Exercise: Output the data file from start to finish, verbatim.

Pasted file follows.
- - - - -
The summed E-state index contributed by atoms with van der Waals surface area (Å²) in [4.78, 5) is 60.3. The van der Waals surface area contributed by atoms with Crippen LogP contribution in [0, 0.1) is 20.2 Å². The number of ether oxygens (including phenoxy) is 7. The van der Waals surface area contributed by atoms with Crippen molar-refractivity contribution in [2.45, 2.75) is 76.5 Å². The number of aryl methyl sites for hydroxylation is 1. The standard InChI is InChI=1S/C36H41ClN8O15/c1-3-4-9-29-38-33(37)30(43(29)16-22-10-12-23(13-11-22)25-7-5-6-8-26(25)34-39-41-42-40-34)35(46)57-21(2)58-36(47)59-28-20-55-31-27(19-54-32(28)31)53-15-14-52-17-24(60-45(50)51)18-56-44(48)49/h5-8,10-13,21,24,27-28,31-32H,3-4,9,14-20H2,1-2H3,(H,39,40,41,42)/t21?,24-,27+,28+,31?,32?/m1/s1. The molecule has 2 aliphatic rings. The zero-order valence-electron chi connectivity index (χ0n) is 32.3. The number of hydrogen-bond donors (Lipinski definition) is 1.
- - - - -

The summed E-state index contributed by atoms with van der Waals surface area (Å²) in [4.78, 5) is 60.3. The van der Waals surface area contributed by atoms with Crippen LogP contribution in [0, 0.1) is 20.2 Å². The number of ether oxygens (including phenoxy) is 7. The van der Waals surface area contributed by atoms with Crippen molar-refractivity contribution in [2.45, 2.75) is 76.5 Å². The number of aryl methyl sites for hydroxylation is 1. The standard InChI is InChI=1S/C36H41ClN8O15/c1-3-4-9-29-38-33(37)30(43(29)16-22-10-12-23(13-11-22)25-7-5-6-8-26(25)34-39-41-42-40-34)35(46)57-21(2)58-36(47)59-28-20-55-31-27(19-54-32(28)31)53-15-14-52-17-24(60-45(50)51)18-56-44(48)49/h5-8,10-13,21,24,27-28,31-32H,3-4,9,14-20H2,1-2H3,(H,39,40,41,42)/t21?,24-,27+,28+,31?,32?/m1/s1. The molecule has 2 aliphatic rings. The zero-order valence-electron chi connectivity index (χ0n) is 32.3. The number of hydrogen-bond donors (Lipinski definition) is 1.